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Sex Discrimination Commissioner wants flexible hours for dads

By Sue Dunlevy, Political Reporter
July 22, 2008 12:00am

Reference source: The Daily telegraph

MEN who want to spend more time with their children have found a new champion in an unlikely quarter - the Sex Discrimination Commissioner.

Elizabeth Broderick said she wanted to strengthen the Sex Discrimination Act to penalise those employers who stick family-friendly fathers on the "daddy track" by refusing to promote them.

The reforms are a key part of the new commissioner's agenda for action that will be launched in Sydney today.

Ms Broderick said that, until the workplace culture changed to give men as well as women an equal right to time off work for family duties, men would be unable to do housework and childcare. She told The Daily Telegraph that men as well as women deserved to have the joy of being involved in their families.

But the workplace culture prevented them taking up part-time work and they were still viewed as the primary breadwinners.

Ms Broderick said men complained to her about the gender imbalance in access to flexible family-friendly work arrangements during the listening tour she undertook when appointed last September.

"Men would say: 'My female colleague finds it easier to get flexible work arangements than I do because if I put my hand up it's like I'm not a serious player, you're not committed'," Ms Broderick said.

She said the Sex Discrimination Act currently does more to protect women than men in these circumstances because of the international laws on which it was based.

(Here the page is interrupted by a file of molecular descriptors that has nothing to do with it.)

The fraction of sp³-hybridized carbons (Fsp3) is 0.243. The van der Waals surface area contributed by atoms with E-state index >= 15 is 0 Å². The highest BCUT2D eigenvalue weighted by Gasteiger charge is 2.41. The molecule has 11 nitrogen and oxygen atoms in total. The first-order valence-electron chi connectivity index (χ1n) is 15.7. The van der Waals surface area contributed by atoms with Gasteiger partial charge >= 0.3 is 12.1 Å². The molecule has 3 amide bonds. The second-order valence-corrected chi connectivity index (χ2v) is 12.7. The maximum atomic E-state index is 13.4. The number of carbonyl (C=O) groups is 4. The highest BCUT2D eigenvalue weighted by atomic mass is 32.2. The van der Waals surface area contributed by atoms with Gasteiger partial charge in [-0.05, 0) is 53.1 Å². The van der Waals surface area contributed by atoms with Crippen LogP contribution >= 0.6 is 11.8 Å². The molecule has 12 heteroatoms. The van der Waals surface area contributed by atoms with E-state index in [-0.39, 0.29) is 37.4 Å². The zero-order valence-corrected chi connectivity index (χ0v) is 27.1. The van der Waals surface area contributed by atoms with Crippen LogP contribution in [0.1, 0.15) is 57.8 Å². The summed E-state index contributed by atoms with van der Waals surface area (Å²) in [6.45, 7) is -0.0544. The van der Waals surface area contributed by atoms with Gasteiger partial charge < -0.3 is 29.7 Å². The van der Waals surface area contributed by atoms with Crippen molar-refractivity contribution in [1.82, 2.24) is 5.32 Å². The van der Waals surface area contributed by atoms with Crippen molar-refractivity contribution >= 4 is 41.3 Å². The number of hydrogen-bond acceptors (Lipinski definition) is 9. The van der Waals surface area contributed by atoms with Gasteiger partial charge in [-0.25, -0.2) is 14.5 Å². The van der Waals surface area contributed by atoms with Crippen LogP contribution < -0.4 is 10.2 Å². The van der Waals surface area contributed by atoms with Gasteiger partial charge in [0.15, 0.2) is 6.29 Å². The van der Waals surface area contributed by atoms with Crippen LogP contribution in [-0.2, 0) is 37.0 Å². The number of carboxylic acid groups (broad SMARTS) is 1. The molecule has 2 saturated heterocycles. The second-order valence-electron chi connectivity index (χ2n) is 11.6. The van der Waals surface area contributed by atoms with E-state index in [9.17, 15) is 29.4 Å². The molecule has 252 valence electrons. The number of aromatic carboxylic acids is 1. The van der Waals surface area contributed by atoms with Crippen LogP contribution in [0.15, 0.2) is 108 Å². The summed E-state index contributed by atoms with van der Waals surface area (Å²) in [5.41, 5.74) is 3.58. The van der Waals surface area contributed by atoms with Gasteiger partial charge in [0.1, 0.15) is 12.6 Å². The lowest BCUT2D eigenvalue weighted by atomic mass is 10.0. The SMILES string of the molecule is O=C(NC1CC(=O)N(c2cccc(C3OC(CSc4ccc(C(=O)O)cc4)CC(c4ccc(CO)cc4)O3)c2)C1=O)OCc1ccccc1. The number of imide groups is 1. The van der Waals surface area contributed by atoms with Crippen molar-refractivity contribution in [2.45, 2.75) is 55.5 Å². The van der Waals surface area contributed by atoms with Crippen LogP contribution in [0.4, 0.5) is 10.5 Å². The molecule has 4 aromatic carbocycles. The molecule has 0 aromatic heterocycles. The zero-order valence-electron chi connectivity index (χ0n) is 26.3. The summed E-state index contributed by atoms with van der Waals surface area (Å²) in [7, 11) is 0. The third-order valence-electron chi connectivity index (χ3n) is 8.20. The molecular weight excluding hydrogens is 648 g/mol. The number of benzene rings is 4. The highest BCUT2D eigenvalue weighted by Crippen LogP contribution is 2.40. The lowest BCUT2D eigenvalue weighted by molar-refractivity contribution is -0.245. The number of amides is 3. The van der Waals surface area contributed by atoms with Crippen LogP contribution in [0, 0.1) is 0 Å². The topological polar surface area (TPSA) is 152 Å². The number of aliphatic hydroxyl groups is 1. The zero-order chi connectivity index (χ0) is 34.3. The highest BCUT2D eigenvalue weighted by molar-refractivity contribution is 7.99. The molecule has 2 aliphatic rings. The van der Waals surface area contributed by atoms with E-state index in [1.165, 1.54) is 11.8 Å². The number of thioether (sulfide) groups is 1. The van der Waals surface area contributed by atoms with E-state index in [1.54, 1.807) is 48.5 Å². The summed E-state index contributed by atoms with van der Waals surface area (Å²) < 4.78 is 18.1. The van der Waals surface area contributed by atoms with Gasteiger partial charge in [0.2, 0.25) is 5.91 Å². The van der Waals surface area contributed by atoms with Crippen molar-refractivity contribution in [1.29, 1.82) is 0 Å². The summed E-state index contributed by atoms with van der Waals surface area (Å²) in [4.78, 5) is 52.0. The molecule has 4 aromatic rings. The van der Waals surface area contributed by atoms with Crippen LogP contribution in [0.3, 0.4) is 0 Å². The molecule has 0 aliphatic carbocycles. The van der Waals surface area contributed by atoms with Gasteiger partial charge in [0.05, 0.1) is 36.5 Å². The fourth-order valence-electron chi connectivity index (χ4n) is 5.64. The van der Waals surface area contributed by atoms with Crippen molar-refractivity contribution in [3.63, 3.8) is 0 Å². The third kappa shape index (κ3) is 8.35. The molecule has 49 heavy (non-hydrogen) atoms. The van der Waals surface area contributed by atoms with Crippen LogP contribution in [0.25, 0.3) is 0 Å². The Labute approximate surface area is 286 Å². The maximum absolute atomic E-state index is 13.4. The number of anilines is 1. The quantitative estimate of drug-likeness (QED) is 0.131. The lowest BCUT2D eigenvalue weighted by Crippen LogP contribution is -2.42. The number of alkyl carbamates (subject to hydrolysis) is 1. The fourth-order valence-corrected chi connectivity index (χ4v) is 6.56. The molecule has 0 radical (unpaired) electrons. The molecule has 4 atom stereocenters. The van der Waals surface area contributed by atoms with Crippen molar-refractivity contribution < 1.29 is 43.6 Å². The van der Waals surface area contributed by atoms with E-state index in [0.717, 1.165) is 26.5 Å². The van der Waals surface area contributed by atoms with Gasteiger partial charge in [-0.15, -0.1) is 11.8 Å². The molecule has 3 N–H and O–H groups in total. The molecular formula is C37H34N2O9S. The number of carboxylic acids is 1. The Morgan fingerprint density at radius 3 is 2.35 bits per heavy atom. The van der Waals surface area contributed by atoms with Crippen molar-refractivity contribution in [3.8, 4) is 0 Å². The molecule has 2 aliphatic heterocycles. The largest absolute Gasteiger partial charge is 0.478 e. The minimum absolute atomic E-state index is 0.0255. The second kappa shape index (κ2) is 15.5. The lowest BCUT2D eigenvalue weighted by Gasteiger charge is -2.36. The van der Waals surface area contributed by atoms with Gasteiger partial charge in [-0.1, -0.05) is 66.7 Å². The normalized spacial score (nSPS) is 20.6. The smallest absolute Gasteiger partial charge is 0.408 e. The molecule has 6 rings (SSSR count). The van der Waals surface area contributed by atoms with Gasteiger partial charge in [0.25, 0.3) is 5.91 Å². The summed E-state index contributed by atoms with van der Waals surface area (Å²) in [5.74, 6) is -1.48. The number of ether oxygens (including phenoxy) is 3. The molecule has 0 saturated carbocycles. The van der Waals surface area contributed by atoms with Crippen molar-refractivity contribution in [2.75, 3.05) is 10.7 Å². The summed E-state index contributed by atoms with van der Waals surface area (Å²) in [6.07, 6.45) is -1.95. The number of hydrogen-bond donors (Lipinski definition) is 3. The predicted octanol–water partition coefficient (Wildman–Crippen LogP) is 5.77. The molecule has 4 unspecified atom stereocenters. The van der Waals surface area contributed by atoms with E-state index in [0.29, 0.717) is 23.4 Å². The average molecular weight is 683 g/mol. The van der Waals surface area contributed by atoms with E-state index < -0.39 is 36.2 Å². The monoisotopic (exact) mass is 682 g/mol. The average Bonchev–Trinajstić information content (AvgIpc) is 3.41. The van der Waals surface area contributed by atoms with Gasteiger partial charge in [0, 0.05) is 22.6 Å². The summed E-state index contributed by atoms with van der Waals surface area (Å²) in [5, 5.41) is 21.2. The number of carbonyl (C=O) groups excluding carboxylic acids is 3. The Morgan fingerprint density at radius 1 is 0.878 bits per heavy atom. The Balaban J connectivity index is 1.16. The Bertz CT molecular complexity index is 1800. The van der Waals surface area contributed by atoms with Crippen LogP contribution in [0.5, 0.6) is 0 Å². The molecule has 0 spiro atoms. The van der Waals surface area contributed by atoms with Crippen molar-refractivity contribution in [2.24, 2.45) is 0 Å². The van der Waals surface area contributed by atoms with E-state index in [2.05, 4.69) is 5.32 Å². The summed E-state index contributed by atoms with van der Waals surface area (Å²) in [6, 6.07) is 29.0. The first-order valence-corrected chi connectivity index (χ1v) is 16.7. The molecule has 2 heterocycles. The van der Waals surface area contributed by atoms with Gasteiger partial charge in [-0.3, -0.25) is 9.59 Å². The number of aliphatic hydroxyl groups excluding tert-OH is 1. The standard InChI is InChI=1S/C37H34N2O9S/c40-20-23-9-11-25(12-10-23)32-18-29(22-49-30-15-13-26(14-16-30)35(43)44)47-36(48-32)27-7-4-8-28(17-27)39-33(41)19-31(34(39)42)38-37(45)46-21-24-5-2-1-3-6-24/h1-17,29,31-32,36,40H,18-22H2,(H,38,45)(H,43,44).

"We do know the Sex Discrimination Act has more limited protection for men than it does for women," she said.

"Men can only bring a complaint if they are sacked, not if they are put on the daddy track,' she said.

She wanted the law to be strengthened to protect men from indirect discrimination such as being denied promotion because they work part-time or have family responsibilities.

"We will be recommending to Government that they strengthen that," she said.

Ms Broderick said she does not view her role as at all being about the battle of the sexes.

And she said it should not be surprising that she was battling for men's rights when her office was originally set up to make women more equal.

Her office's push for 12 months paid maternity leave in Australia was also about getting fathers time off work to spend with the newborn, she said.

"If there is one thing I could do to promote gender equality in this country it would be to better share paid and unpaid work between men and women," she said.

"If we strengthen the family provisions of the (Sex Discrimination (Act) that will allow men to be more involved in their family and women to be more involved in paid work," she said.


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